For All This Talk Of Convergence, Why So Many Diverged Devices?

from the trends,-indeed dept

There’s so much talk about convergence these days when it comes to the gadgets you carry around with you. Apparently, we’re supposed to expect our mobile phones to be music players, remote controls, pocket computers and navigation devices as well. However, for all that talk of convergence, why is it that we keep seeing new single-purpose devices hit the market? For about the 800th time in the last decade, Reuters is running a story about electronic paper, and how it’s really (no, seriously!) about to come out for real. However, what’s the killer app they see? The ability to read traditional newspapers on the train. Sorry, but that’s generally not how these types of technologies catch on. They have to offer some real benefit for the user, that simply wasn’t possible before. There are some benefits to reading the paper electronically, but unless there’s some element that’s vastly superior to what people do now (mixture of paper and web), a standalone device doesn’t make much sense.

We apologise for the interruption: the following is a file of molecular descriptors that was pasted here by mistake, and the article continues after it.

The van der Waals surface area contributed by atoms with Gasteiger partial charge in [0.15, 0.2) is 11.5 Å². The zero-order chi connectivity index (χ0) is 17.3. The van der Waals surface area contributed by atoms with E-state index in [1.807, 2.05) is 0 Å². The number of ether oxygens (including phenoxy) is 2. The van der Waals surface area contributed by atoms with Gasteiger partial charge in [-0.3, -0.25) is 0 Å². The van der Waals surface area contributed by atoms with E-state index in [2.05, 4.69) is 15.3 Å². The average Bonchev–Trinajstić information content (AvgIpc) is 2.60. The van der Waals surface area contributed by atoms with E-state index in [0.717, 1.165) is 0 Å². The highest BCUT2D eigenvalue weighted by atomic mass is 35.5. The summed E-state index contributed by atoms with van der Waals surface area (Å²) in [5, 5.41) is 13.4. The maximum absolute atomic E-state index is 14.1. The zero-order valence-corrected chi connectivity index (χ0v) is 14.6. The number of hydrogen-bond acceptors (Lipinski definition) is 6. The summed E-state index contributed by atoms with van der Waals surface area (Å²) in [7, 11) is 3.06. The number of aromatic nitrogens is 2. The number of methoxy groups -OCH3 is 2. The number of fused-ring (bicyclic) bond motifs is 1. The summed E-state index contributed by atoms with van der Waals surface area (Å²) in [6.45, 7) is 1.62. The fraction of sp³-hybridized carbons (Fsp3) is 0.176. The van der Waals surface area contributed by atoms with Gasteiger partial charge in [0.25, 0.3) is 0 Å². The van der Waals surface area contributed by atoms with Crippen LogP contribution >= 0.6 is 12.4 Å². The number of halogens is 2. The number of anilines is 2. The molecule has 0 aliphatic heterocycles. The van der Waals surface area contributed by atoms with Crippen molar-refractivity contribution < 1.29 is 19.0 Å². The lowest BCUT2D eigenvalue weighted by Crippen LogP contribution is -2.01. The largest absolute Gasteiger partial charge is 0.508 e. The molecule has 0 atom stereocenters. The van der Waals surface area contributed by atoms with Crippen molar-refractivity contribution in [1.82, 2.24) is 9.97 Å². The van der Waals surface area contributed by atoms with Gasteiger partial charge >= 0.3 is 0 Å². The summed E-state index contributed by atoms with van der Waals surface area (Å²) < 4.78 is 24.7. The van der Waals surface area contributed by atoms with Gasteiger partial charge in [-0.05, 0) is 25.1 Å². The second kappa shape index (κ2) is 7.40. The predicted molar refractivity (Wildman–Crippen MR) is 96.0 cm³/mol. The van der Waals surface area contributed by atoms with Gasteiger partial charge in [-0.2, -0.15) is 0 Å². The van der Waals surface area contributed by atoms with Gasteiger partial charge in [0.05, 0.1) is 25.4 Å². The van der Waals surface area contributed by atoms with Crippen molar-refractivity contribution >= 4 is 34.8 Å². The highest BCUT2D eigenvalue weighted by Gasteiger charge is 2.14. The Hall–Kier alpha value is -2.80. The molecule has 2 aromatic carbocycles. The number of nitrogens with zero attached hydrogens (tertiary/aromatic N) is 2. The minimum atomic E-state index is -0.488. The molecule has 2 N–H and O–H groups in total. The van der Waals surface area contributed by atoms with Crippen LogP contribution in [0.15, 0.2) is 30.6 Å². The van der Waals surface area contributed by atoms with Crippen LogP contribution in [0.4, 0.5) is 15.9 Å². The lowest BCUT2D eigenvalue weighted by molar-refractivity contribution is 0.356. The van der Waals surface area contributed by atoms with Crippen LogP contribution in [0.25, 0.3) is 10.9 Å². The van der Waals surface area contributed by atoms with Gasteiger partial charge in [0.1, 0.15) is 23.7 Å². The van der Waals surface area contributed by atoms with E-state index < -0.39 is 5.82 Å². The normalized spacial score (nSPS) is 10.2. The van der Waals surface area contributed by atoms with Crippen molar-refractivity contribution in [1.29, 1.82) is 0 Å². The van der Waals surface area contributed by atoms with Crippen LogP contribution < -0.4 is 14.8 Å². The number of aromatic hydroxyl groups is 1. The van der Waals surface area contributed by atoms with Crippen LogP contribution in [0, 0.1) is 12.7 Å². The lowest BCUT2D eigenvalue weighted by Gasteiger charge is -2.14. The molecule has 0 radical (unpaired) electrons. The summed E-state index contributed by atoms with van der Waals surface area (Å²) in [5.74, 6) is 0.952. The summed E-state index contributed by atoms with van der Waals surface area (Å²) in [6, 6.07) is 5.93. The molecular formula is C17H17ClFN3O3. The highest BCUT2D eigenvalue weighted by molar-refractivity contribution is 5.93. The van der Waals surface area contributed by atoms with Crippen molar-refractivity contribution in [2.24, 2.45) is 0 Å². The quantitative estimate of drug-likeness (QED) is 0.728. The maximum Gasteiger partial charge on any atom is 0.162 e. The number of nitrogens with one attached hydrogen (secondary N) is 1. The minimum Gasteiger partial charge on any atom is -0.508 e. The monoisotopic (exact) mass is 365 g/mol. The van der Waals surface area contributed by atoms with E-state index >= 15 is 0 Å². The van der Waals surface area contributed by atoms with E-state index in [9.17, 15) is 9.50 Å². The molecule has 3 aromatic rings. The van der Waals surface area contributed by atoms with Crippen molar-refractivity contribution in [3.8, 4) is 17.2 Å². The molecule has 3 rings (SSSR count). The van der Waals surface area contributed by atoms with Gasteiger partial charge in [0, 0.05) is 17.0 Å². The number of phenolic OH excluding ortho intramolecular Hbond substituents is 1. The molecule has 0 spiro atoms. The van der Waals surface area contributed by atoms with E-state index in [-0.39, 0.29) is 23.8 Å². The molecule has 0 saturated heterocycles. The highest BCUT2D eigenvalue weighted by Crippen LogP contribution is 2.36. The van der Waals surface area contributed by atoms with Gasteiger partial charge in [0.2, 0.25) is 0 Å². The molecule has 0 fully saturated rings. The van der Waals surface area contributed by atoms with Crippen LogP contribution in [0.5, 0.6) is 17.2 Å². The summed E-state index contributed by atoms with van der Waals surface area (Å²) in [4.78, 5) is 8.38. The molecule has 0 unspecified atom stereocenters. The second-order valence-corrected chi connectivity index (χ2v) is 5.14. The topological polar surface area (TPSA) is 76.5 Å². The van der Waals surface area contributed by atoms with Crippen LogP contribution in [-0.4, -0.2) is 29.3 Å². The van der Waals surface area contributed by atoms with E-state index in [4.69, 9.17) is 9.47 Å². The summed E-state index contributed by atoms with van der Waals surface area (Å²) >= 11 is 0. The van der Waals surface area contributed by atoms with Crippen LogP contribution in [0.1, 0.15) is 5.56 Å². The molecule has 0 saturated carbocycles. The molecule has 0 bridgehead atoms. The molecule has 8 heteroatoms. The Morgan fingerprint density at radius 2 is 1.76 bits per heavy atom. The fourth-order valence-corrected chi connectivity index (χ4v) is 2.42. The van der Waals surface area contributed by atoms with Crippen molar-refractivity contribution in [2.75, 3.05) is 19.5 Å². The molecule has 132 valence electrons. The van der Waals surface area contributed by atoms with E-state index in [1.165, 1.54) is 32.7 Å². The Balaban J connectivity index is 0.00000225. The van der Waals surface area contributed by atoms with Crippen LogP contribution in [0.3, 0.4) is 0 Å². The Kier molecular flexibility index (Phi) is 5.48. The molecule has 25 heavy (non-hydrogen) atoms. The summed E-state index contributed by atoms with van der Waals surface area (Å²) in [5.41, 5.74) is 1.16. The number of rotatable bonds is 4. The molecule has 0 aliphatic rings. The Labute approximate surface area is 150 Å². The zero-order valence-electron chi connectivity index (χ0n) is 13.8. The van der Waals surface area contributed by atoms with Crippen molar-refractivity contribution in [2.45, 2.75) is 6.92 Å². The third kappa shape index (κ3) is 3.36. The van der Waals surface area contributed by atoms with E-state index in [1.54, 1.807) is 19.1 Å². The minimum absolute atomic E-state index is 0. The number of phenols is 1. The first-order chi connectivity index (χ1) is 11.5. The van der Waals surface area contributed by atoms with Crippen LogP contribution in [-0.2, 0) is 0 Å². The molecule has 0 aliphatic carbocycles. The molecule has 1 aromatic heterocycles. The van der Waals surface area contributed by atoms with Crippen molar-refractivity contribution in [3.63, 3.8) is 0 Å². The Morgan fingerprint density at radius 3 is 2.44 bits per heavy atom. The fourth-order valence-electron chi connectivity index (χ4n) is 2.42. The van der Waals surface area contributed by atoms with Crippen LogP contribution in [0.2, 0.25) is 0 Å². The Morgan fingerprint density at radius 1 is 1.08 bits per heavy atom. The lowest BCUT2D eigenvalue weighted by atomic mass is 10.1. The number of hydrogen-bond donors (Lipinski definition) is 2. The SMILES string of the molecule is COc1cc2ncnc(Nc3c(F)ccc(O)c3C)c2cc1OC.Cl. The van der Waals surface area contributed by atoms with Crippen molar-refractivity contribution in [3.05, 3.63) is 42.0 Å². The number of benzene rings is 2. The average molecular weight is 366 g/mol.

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Comments on “For All This Talk Of Convergence, Why So Many Diverged Devices?”

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Meno says:

Porn or Ads

So you’re riding the subway while reading your virtual newpaper and what do you see? One column of news, continued on another page by the way, surrounded by two dozen animated ads trying to sell you everything under the sun! The worst part, your virtual paper is wireless enabled so you get new ads sent to you every time you pass a business…